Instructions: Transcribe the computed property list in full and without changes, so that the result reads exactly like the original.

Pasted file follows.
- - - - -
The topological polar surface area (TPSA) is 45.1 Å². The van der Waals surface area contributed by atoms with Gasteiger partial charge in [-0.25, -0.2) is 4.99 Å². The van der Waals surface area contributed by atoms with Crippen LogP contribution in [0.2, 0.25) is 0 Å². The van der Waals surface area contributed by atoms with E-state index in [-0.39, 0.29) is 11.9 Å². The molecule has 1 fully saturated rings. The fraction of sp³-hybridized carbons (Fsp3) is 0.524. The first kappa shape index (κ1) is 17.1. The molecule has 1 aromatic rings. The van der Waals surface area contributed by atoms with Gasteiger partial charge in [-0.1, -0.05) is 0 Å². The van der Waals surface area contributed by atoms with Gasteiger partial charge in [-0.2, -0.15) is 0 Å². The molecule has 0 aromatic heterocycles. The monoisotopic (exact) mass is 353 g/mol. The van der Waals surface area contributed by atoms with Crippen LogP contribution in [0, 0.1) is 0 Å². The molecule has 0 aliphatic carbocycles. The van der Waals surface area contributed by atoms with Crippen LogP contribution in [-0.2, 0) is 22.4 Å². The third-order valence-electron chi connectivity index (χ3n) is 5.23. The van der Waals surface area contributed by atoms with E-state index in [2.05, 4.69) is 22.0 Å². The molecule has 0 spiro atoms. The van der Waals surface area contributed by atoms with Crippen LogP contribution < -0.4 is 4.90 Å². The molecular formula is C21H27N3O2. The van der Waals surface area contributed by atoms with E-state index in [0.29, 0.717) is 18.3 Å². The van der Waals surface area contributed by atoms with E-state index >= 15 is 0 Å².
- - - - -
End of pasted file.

The topological polar surface area (TPSA) is 45.1 Å². The van der Waals surface area contributed by atoms with Gasteiger partial charge in [-0.25, -0.2) is 4.99 Å². The van der Waals surface area contributed by atoms with Crippen LogP contribution in [0.2, 0.25) is 0 Å². The van der Waals surface area contributed by atoms with E-state index in [-0.39, 0.29) is 11.9 Å². The molecule has 1 fully saturated rings. The fraction of sp³-hybridized carbons (Fsp3) is 0.524. The first kappa shape index (κ1) is 17.1. The molecule has 1 aromatic rings. The van der Waals surface area contributed by atoms with Gasteiger partial charge in [-0.1, -0.05) is 0 Å². The van der Waals surface area contributed by atoms with Gasteiger partial charge in [-0.2, -0.15) is 0 Å². The molecule has 0 aromatic heterocycles. The monoisotopic (exact) mass is 353 g/mol. The van der Waals surface area contributed by atoms with Crippen LogP contribution in [0, 0.1) is 0 Å². The molecule has 0 aliphatic carbocycles. The van der Waals surface area contributed by atoms with Crippen LogP contribution in [-0.2, 0) is 22.4 Å². The third-order valence-electron chi connectivity index (χ3n) is 5.23. The van der Waals surface area contributed by atoms with E-state index in [2.05, 4.69) is 22.0 Å². The molecule has 0 spiro atoms. The van der Waals surface area contributed by atoms with Crippen LogP contribution < -0.4 is 4.90 Å². The molecular formula is C21H27N3O2. The van der Waals surface area contributed by atoms with E-state index in [0.29, 0.717) is 18.3 Å². The van der Waals surface area contributed by atoms with E-state index >= 15 is 0 Å².